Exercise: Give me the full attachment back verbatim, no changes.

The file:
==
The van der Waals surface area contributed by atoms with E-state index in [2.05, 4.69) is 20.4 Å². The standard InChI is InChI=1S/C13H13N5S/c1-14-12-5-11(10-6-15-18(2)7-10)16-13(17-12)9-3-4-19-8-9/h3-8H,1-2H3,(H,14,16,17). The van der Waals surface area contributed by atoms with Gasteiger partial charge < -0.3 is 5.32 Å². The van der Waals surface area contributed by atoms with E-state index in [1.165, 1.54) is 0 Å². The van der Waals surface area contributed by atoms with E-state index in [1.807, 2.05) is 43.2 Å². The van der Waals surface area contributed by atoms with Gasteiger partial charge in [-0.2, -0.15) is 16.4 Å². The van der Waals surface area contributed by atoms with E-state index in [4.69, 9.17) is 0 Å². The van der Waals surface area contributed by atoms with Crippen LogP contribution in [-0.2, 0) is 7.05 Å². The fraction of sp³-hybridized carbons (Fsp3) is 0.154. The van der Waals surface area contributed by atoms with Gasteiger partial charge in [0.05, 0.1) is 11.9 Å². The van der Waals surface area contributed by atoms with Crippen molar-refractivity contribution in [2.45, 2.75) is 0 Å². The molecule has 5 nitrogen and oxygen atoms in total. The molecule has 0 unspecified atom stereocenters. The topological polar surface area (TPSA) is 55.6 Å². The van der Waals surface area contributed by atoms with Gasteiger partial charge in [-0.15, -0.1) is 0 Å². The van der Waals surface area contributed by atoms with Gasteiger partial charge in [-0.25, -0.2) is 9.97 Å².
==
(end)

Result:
The van der Waals surface area contributed by atoms with E-state index in [2.05, 4.69) is 20.4 Å². The standard InChI is InChI=1S/C13H13N5S/c1-14-12-5-11(10-6-15-18(2)7-10)16-13(17-12)9-3-4-19-8-9/h3-8H,1-2H3,(H,14,16,17). The van der Waals surface area contributed by atoms with Gasteiger partial charge < -0.3 is 5.32 Å². The van der Waals surface area contributed by atoms with E-state index in [1.165, 1.54) is 0 Å². The van der Waals surface area contributed by atoms with E-state index in [1.807, 2.05) is 43.2 Å². The van der Waals surface area contributed by atoms with Gasteiger partial charge in [-0.2, -0.15) is 16.4 Å². The van der Waals surface area contributed by atoms with E-state index in [4.69, 9.17) is 0 Å². The van der Waals surface area contributed by atoms with Crippen LogP contribution in [-0.2, 0) is 7.05 Å². The fraction of sp³-hybridized carbons (Fsp3) is 0.154. The van der Waals surface area contributed by atoms with Gasteiger partial charge in [0.05, 0.1) is 11.9 Å². The van der Waals surface area contributed by atoms with Crippen molar-refractivity contribution in [2.45, 2.75) is 0 Å². The molecule has 5 nitrogen and oxygen atoms in total. The molecule has 0 unspecified atom stereocenters. The topological polar surface area (TPSA) is 55.6 Å². The van der Waals surface area contributed by atoms with Gasteiger partial charge in [-0.15, -0.1) is 0 Å². The van der Waals surface area contributed by atoms with Gasteiger partial charge in [-0.25, -0.2) is 9.97 Å².